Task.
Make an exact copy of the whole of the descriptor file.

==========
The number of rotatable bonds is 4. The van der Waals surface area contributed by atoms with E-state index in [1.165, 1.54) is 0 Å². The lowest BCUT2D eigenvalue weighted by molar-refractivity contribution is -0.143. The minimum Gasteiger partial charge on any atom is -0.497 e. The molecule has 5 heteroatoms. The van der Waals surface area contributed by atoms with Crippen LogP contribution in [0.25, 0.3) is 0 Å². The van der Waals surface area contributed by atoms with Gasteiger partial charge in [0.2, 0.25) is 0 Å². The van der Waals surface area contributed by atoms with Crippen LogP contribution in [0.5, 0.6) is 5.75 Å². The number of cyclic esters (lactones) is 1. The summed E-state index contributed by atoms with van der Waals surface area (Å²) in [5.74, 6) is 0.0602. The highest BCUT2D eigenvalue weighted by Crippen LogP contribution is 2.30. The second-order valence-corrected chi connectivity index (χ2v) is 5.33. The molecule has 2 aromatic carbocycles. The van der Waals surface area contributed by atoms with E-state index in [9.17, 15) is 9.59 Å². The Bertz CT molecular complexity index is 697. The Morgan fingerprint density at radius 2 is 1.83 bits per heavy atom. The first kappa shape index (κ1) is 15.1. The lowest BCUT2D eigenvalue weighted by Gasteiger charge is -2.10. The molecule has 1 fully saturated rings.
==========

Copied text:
The number of rotatable bonds is 4. The van der Waals surface area contributed by atoms with E-state index in [1.165, 1.54) is 0 Å². The lowest BCUT2D eigenvalue weighted by molar-refractivity contribution is -0.143. The minimum Gasteiger partial charge on any atom is -0.497 e. The molecule has 5 heteroatoms. The van der Waals surface area contributed by atoms with Crippen LogP contribution in [0.25, 0.3) is 0 Å². The van der Waals surface area contributed by atoms with Gasteiger partial charge in [0.2, 0.25) is 0 Å². The van der Waals surface area contributed by atoms with Crippen LogP contribution in [0.5, 0.6) is 5.75 Å². The number of cyclic esters (lactones) is 1. The summed E-state index contributed by atoms with van der Waals surface area (Å²) in [5.74, 6) is 0.0602. The highest BCUT2D eigenvalue weighted by Crippen LogP contribution is 2.30. The second-order valence-corrected chi connectivity index (χ2v) is 5.33. The molecule has 2 aromatic carbocycles. The van der Waals surface area contributed by atoms with E-state index in [9.17, 15) is 9.59 Å². The Bertz CT molecular complexity index is 697. The Morgan fingerprint density at radius 2 is 1.83 bits per heavy atom. The first kappa shape index (κ1) is 15.1. The lowest BCUT2D eigenvalue weighted by Gasteiger charge is -2.10. The molecule has 1 fully saturated rings.